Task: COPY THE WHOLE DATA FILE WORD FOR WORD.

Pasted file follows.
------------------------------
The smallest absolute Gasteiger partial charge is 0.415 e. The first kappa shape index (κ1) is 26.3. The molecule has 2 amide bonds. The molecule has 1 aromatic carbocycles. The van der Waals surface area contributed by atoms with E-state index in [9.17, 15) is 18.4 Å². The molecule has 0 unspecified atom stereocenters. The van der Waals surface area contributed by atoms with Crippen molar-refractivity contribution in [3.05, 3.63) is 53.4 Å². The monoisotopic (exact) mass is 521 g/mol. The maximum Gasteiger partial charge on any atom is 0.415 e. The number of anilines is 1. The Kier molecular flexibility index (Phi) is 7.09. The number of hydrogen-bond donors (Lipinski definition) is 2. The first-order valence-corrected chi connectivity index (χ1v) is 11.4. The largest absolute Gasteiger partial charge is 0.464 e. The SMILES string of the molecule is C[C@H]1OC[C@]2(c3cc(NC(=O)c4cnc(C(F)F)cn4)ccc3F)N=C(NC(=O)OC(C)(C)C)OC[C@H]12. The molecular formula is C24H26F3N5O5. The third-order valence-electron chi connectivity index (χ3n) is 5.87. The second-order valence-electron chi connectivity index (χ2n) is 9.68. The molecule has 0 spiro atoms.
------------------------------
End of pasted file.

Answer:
The smallest absolute Gasteiger partial charge is 0.415 e. The first kappa shape index (κ1) is 26.3. The molecule has 2 amide bonds. The molecule has 1 aromatic carbocycles. The van der Waals surface area contributed by atoms with E-state index in [9.17, 15) is 18.4 Å². The molecule has 0 unspecified atom stereocenters. The van der Waals surface area contributed by atoms with Crippen molar-refractivity contribution in [3.05, 3.63) is 53.4 Å². The monoisotopic (exact) mass is 521 g/mol. The maximum Gasteiger partial charge on any atom is 0.415 e. The number of anilines is 1. The Kier molecular flexibility index (Phi) is 7.09. The number of hydrogen-bond donors (Lipinski definition) is 2. The first-order valence-corrected chi connectivity index (χ1v) is 11.4. The largest absolute Gasteiger partial charge is 0.464 e. The SMILES string of the molecule is C[C@H]1OC[C@]2(c3cc(NC(=O)c4cnc(C(F)F)cn4)ccc3F)N=C(NC(=O)OC(C)(C)C)OC[C@H]12. The molecular formula is C24H26F3N5O5. The third-order valence-electron chi connectivity index (χ3n) is 5.87. The second-order valence-electron chi connectivity index (χ2n) is 9.68. The molecule has 0 spiro atoms.